The fate of the last abortion clinic in Missouri is in a judge's hands, after the state's department of health didn't renew the clinic's license, citing concerns about patient safety.
Meanwhile, an abortion clinic over the state border in Illinois is preparing for an influx of patients from Missouri. Dr. Erin King, who runs the Hope Clinic for Women in Granite City, Illinois, tells Here & Now's Robin Young the clinic has been ramping up efforts for years in anticipation of restrictive abortion policies in Missouri.
"We've been increasing the number of doctors, the number of nurses, the amount of time that we're open, and really trying to be as accessible as possible as more and more restrictions have passed in Missouri around abortion," she says.
More than half of the clinic's patients already come from Missouri because of the clinic's proximity to the border, but King says that number has gone up significantly.
"Just in the last year to year and a half, we've seen an increase by about 30 percent," she says. "And then in the last couple months that has increased even more."
On her views on abortion as a medical doctor
"I'm a gynecologist, and I've been practicing medicine for over 15 years, and I have specifically trained in women's health care to provide the care that my patients need. And I really strongly believe that patients that need access to abortion at that time in their life that they're seeking care, they know their bodies best. They know their lives best. Abortion is a very personal subject, and these are not decisions that people make lightly. These are decisions that people make in a well-informed, well thought out process."
On the reasons why women seek abortion
"The emotions that we see in abortion care range from grief — there's people with very highly desired pregnancies that find out that their pregnancies just can't continue. There's patients that have severe medical problems that they know that if they continue the pregnancy, that will be a detriment to their health. There are patients who come to us with relief because they know that if they continue their pregnancies, that from an economic situation they cannot continue to take care of the children that they already have.
"We see patients that are conflicted. They don't know. This is a pregnancy that potentially they would continue in a different situation, but at this point in their lives, whether it's that they have a partner that's not supportive, a family that's that's supportive ... we see that as well. We see patients who come to us that have been assaulted, and this pregnancy is a result of that. So we really literally see [3,000] to 4,000 patients a year, and every single patient has a different reason that they are here, and they are all very very good reasons."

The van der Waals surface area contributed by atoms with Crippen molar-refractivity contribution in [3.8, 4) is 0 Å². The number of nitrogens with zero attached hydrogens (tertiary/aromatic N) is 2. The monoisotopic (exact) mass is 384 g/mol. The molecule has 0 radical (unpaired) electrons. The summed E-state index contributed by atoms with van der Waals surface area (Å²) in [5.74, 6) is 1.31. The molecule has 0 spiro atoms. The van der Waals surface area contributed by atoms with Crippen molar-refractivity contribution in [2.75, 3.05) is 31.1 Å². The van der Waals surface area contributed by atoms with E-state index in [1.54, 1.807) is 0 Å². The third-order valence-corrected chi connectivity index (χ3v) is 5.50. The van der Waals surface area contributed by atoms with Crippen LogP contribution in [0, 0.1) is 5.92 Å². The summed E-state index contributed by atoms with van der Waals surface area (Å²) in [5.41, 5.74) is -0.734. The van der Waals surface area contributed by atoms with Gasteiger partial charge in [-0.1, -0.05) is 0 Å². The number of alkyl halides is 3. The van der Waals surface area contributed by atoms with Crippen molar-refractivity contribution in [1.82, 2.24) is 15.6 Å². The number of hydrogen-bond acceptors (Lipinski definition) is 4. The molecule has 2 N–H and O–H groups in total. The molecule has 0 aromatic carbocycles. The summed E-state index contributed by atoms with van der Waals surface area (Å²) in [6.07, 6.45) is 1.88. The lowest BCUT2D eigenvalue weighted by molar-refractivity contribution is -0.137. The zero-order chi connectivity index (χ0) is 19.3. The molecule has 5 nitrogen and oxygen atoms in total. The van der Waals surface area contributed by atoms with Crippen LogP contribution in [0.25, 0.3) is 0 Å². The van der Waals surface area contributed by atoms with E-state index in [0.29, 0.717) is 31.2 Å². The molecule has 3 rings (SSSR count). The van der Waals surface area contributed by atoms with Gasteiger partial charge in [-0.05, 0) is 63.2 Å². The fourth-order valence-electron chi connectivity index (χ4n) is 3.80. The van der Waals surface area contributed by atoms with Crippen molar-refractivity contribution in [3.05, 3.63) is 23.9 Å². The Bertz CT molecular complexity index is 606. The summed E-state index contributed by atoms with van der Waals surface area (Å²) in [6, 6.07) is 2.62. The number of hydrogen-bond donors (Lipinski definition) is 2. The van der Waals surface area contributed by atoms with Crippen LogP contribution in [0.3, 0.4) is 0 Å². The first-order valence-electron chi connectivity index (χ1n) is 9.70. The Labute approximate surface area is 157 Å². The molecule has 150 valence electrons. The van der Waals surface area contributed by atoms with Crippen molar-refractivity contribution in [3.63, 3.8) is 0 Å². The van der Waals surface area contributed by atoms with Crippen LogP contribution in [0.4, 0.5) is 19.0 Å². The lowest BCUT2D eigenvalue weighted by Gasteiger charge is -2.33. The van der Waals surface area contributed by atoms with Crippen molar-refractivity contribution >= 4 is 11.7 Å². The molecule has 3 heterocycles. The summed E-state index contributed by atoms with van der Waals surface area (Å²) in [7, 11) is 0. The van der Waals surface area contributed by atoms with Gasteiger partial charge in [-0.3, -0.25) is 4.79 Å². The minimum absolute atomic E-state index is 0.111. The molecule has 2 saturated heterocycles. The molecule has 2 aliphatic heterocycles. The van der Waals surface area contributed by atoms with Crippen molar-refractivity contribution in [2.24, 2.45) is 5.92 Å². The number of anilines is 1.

On how women make the decision to have an abortion
"There are very very good studies that show that by the time people actually arrive to a health care facility for an abortion procedure, over 95 percent of them have made a clear choice. And I don't want people to think that when they get to our office, they necessarily suddenly have to have their procedure. We absolutely have educators, counselors here that talk to the patients, ask them about their decision, make sure that they do not feel forced in any way — that this is a decision that they are making. Most of the time, people know their bodies. They have talked to their own families, their own partners about this decision before they even walk through the doors to see me."
On the new Missouri law banning abortion after eight weeks
"We as doctors, our job is take care of the patient in a way that is legal for the patient and for ourselves. So I think the biggest concern for us is the wording around criminalization for the patient themselves as well. This is becoming a very dangerous part of health care for the patients and then for the doctors that provide it. So I don't think any of the doctors plan to do illegal procedures on the patients, but we just don't want to see our patients seeking care outside the health system where they could be criminalized as well."
On if she worries about her safety and the safety of other providers
"Yes, I do worry about the safety of myself, my family, the providers in general, the employees at that facility that where we work. With the language and the rhetoric that is being used by anti-abortion people, I think has really ramped up the level of anxiety on all sides, and then therefore has ramped up the level of potential violence. If people think that I am doing some sort of medically inaccurate procedure that's described by legislators or even our president, then of course, they're going to be more angry. Of course, they're going to be more violent.
"I mean, like I said, abortion is very personal — and that is OK. It is OK for each person to have their opinion about abortion. But what really matters is trusting the patient, trusting the doctors and trusting a system where a state can say, 'Look, we will oversee these doctors just like we oversee the rest of the doctors in our state. The medical care that they're giving will be safe for the patients seeking that care. And it will be legal and it will be accessible.' "
This segment aired on June 6, 2019.
Support the news
Support the news